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California Senate advances bill to provide free abortion pill access for public university students

(CBS NEWS) -- The California state Senate passed a piece of legislation on Monday that would require its public university systems — the University of California and California State University — to offer students access to abortion pills at no cost in the early weeks of pregnancy. The initiative would be made possible through privately-funded grants.

The bill, Senate Bill 24, the College Student Right to Access Act, mandates that student health services clinics at all 34 public university campuses in California provide women access to "abortion by medication techniques" in early pregnancy, according to the bill's text. If passed, the legislation would give $200,000 to each student health center to pay for necessary training and equipment, and an additional $200,000 to set up a 24-hour hotline. The service would come at no cost to the woman seeking an abortion.

"We're going to expand access because that's what we do in California: we lead," said Sen. Connie Leyva, the bill's primary sponsor, in a telephone interview with CBS News on Tuesday. Senate analysis of the proposal notes that according to the National Institutes of Health, "ending a pregnancy with medications is an option for women who are less than ten weeks pregnant and would like to have an abortion at home with a less invasive procedure."

The legislation now heads to the state Assembly for a vote. If approved, it would require Governor Gavin Newsom's signature to become law. Former Governor Jerry Brown, also a Democrat, vetoed a similar piece of legislation in September 2018, claiming that a trip off-campus to access an abortion wasn't enough of an inconvenience to justify the bill, Leyva said.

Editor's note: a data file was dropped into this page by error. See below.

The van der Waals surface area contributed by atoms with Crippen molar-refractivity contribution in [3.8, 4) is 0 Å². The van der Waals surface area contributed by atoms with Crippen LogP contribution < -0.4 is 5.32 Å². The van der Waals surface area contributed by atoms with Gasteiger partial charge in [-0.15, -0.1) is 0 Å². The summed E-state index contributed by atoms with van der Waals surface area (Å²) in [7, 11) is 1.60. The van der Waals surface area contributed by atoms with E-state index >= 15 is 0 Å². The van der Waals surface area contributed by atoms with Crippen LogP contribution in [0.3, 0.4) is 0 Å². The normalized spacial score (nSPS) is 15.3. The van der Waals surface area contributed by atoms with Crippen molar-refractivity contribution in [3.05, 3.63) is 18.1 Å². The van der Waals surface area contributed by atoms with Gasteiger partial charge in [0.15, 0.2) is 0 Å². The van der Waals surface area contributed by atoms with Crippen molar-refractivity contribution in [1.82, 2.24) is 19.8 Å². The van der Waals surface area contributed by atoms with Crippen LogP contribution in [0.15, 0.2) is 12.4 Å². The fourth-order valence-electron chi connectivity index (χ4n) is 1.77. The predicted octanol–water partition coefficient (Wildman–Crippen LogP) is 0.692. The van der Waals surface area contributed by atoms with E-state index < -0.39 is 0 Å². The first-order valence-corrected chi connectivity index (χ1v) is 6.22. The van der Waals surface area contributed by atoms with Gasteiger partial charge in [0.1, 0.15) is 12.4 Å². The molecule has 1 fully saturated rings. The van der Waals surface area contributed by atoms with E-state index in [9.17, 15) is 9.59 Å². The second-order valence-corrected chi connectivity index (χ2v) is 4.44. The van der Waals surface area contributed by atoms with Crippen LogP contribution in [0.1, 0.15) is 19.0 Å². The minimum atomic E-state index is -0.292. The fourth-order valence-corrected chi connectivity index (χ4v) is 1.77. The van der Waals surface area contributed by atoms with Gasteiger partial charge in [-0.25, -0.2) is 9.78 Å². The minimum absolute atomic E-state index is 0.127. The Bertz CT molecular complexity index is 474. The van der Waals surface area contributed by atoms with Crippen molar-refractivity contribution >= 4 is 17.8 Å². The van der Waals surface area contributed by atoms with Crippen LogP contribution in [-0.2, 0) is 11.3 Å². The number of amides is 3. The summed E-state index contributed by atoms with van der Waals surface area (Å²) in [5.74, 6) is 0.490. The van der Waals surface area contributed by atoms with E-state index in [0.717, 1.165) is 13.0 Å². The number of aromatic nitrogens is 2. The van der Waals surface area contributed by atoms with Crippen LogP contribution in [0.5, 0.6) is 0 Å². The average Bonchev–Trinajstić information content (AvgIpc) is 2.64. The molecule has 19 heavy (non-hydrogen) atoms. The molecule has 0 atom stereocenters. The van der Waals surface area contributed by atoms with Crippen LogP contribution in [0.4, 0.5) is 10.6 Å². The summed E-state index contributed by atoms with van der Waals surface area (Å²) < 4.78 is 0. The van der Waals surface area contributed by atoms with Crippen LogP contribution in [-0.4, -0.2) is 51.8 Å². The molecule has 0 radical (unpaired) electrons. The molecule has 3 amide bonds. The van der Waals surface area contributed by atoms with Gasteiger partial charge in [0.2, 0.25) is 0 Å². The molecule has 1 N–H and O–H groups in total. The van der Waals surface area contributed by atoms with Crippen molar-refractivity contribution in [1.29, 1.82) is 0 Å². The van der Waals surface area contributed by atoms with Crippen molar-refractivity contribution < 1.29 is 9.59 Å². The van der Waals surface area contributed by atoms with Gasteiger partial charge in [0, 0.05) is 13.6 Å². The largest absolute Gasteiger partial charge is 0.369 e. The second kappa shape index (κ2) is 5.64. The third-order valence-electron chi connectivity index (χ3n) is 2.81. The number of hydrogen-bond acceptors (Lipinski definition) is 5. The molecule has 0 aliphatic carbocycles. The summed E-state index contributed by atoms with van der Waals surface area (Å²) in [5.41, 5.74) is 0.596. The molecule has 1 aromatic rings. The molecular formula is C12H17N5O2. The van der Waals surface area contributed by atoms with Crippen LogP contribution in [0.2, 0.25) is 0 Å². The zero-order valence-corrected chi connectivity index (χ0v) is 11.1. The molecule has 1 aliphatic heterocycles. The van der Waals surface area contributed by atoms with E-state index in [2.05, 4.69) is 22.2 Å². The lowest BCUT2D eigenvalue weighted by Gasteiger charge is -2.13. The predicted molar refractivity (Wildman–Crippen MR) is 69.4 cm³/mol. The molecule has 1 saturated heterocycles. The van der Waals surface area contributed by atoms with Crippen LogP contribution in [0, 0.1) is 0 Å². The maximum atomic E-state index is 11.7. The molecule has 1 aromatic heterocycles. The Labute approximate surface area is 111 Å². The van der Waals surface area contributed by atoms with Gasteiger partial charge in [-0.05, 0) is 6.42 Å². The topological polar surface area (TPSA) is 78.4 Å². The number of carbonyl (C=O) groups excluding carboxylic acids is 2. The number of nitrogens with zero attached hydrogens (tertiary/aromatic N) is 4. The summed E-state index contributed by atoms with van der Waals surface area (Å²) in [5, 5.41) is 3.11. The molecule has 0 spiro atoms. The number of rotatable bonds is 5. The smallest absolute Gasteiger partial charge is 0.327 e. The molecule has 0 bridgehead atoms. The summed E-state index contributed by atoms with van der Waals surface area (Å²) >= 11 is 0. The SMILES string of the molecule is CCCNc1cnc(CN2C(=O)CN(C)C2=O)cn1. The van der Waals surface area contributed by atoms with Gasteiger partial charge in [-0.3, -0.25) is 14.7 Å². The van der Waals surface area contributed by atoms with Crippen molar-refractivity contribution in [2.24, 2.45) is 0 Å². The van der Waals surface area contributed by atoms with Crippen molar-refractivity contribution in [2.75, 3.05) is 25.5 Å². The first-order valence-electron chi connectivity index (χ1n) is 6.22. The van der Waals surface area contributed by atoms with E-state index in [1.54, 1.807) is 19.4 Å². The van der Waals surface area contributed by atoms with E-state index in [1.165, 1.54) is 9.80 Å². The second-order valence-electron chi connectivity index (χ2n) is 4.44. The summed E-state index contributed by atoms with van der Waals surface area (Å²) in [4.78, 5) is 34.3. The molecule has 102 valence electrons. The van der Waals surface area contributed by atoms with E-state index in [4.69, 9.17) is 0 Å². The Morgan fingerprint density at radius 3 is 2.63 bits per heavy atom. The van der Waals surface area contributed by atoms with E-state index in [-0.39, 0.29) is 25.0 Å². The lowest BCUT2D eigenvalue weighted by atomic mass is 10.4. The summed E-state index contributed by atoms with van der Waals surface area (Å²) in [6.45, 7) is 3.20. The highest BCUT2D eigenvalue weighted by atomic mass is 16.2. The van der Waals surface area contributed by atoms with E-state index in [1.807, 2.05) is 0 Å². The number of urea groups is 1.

At the time, then-Lieutenant Governor Newsom said he would have signed the measure.

"When pregnant young people decide that abortion is the best option for them, having early, accessible care can help them stay on track to achieve their educational and other aspirational life plans," the bill reads.

The Senate's vote comes at a time when abortion access has polarized the country. Four states — Georgia, Kentucky, Mississippi and Ohio — have passed so-called "fetal heartbeat" bills that ban abortion after a heartbeat is detected in the embryo, which typically happens five to six weeks in a pregnancy, before most women even know they're pregnant. Last week Missouri passed an omnibus anti-abortion bill that bans the procedure after eight weeks. And Alabama's Governor Kay Ivey signed into law the most restrictive anti-abortion bill of all: a near-total ban on the procedure with no exceptions for rape or incest.

All of these new laws are expected to face legal challenges; none of them have gone into effect.

But some states, like California, have gone the other direction, passing legislation that protects women's legal access to abortion. Earlier this year New York passed the Reproductive Health Act, a sweeping piece of legislation that expanded abortion access in the state. Last week, the Vermont state legislature approved a bill that would amend its constitution to call abortion a "fundamental right." Similar legislation is making its way through statehouses in Illinois, New Mexico and Rhode Island.

"If you don't want to have an abortion, don't have one," Leyva said. "If you do, we live in the United States, where Roe v. Wade is the law and it's our responsibility to ensure that access."

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